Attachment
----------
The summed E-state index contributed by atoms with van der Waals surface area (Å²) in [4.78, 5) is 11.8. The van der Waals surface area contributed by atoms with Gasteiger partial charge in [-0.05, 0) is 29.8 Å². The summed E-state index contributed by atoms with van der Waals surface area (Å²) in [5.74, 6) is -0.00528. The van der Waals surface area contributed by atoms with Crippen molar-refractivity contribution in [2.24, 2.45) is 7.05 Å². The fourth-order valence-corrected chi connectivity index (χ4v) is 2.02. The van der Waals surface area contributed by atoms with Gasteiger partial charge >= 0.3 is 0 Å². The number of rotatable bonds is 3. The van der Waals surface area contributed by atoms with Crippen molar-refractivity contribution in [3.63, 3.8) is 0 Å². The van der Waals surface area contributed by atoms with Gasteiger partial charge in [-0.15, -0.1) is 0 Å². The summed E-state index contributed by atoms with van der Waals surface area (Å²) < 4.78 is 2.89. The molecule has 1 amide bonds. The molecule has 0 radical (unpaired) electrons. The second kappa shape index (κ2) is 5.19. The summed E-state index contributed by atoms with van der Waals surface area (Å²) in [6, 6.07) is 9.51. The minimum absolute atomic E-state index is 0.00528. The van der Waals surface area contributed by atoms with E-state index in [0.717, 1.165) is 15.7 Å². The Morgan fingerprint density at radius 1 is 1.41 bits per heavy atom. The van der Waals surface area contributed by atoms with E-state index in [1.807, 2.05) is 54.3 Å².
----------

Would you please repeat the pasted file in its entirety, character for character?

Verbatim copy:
The summed E-state index contributed by atoms with van der Waals surface area (Å²) in [4.78, 5) is 11.8. The van der Waals surface area contributed by atoms with Gasteiger partial charge in [-0.05, 0) is 29.8 Å². The summed E-state index contributed by atoms with van der Waals surface area (Å²) in [5.74, 6) is -0.00528. The van der Waals surface area contributed by atoms with Crippen molar-refractivity contribution in [2.24, 2.45) is 7.05 Å². The fourth-order valence-corrected chi connectivity index (χ4v) is 2.02. The van der Waals surface area contributed by atoms with Gasteiger partial charge >= 0.3 is 0 Å². The number of rotatable bonds is 3. The van der Waals surface area contributed by atoms with Crippen molar-refractivity contribution in [3.63, 3.8) is 0 Å². The van der Waals surface area contributed by atoms with Gasteiger partial charge in [-0.15, -0.1) is 0 Å². The summed E-state index contributed by atoms with van der Waals surface area (Å²) < 4.78 is 2.89. The molecule has 1 amide bonds. The molecule has 0 radical (unpaired) electrons. The second kappa shape index (κ2) is 5.19. The summed E-state index contributed by atoms with van der Waals surface area (Å²) in [6, 6.07) is 9.51. The minimum absolute atomic E-state index is 0.00528. The van der Waals surface area contributed by atoms with E-state index in [0.717, 1.165) is 15.7 Å². The Morgan fingerprint density at radius 1 is 1.41 bits per heavy atom. The van der Waals surface area contributed by atoms with E-state index in [1.807, 2.05) is 54.3 Å².